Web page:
8. IANA Considerations . . . . . . . . . . . . . . . . . . . . . 33 8. IANA Considerations . . . . . . . . . . . . . . . . . . . . . 33
8.1. "Mtrace2 Forwarding Codes" Registry . . . . . . . . . . . 33 8.1. "Mtrace2 Forwarding Codes" Registry . . . . . . . . . . . 33
8.2. "Mtrace2 TLV Types" Registry . . . . . . . . . . . . . . 34 8.2. "Mtrace2 TLV Types" Registry . . . . . . . . . . . . . . 34
8.3. UDP Destination Port . . . . . . . . . . . . . . . . . . 34 8.3. UDP Destination Port . . . . . . . . . . . . . . . . . . 34
9. Security Considerations . . . . . . . . . . . . . . . . . . . 34 9. Security Considerations . . . . . . . . . . . . . . . . . . . 34
9.1. Addresses in Mtrace2 Header . . . . . . . . . . . . . . . 34 9.1. Addresses in Mtrace2 Header . . . . . . . . . . . . . . . 34
9.2. Filtering of Clients and Peers . . . . . . . . . . . . . 34 9.2. Verification of Clients and Peers . . . . . . . . . . . . 34
9.3. Topology Discovery . . . . . . . . . . . . . . . . . . . 35 9.3. Topology Discovery . . . . . . . . . . . . . . . . . . . 35
9.4. Characteristics of Multicast Channel . . . . . . . . . . 35 9.4. Characteristics of Multicast Channel . . . . . . . . . . 35
9.5. Limiting Query/Request Rates . . . . . . . . . . . . . . 35 9.5. Limiting Query/Request Rates . . . . . . . . . . . . . . 35
9.6. Limiting Reply Rates . . . . . . . . . . . . . . . . . . 35 9.6. Limiting Reply Rates . . . . . . . . . . . . . . . . . . 36
9.7. Specific Security Concerns . . . . . . . . . . . . . . . 36 9.7. Specific Security Concerns . . . . . . . . . . . . . . . 36
9.7.1. Request and Response Bombardment . . . . . . . . . . 36 9.7.1. Request and Response Bombardment . . . . . . . . . . 36
9.7.2. Amplification Attack . . . . . . . . . . . . . . . . 36 9.7.2. Amplification Attack . . . . . . . . . . . . . . . . 36
9.7.3. Leaking of Confidential Topology Details . . . . . . 36 9.7.3. Leaking of Confidential Topology Details . . . . . . 36
9.7.4. Delivery of False Information (Forged Reply Messages) 36 9.7.4. Delivery of False Information (Forged Reply Messages) 37
10. Acknowledgements . . . . . . . . . . . . . . . . . . . . . . 37 10. Acknowledgements . . . . . . . . . . . . . . . . . . . . . . 38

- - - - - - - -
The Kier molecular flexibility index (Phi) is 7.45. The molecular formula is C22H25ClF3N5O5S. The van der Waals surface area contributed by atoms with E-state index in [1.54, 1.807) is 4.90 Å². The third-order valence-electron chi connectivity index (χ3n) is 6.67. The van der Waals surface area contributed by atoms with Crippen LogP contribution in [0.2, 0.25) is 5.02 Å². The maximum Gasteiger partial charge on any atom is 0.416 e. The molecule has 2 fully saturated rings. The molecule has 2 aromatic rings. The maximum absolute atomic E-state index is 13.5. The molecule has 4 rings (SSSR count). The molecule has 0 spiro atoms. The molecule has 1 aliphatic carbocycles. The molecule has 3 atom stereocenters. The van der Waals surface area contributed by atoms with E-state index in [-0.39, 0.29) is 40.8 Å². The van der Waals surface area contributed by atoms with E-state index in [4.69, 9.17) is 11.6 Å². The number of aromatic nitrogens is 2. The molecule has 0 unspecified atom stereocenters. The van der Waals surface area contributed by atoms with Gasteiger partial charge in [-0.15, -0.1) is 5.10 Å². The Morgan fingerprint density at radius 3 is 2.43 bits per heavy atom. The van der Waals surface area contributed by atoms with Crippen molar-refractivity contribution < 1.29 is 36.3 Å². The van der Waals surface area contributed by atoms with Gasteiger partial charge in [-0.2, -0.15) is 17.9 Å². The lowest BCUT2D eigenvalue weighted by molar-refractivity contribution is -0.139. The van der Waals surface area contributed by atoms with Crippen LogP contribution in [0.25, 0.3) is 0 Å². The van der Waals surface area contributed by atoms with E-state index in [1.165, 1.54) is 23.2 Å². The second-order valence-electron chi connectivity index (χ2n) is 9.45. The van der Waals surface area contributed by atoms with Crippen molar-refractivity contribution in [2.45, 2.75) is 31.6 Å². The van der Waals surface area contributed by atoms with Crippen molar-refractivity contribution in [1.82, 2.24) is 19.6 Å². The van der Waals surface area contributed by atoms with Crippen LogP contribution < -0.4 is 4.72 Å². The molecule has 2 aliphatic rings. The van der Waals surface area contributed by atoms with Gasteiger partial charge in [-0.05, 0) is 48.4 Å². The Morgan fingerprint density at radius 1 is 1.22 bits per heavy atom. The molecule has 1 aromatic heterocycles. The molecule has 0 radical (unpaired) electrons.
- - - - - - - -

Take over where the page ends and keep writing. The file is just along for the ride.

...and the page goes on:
11. References . . . . . . . . . . . . . . . . . . . . . . . . . 37 11. References . . . . . . . . . . . . . . . . . . . . . . . . . 38
11.1. Normative References . . . . . . . . . . . . . . . . . . 37 11.1. Normative References . . . . . . . . . . . . . . . . . . 38
11.2. Informative References . . . . . . . . . . . . . . . . . 38 11.2. Informative References . . . . . . . . . . . . . . . . . 39
Authors' Addresses . . . . . . . . . . . . . . . . . . . . . . . 39 Authors' Addresses . . . . . . . . . . . . . . . . . . . . . . . 39
1. Introduction 1. Introduction
Given a multicast distribution tree, tracing hop-by-hop downstream Given a multicast distribution tree, tracing hop-by-hop downstream
from a multicast source to a given multicast receiver is difficult from a multicast source to a given multicast receiver is difficult
because there is no efficient and deterministic way to determine the because there is no efficient and deterministic way to determine the
branch of the multicast routing tree on which that receiver lies. On branch of the multicast routing tree on which that receiver lies. On
the other hand, walking up the tree from a receiver to a source is the other hand, walking up the tree from a receiver to a source is
easy, as most existing multicast routing protocols know the upstream easy, as most existing multicast routing protocols know the upstream
skipping to change at page 22, line 45 skipping to change at page 22, line 45
Standard Response Block filled in. Standard Response Block filled in.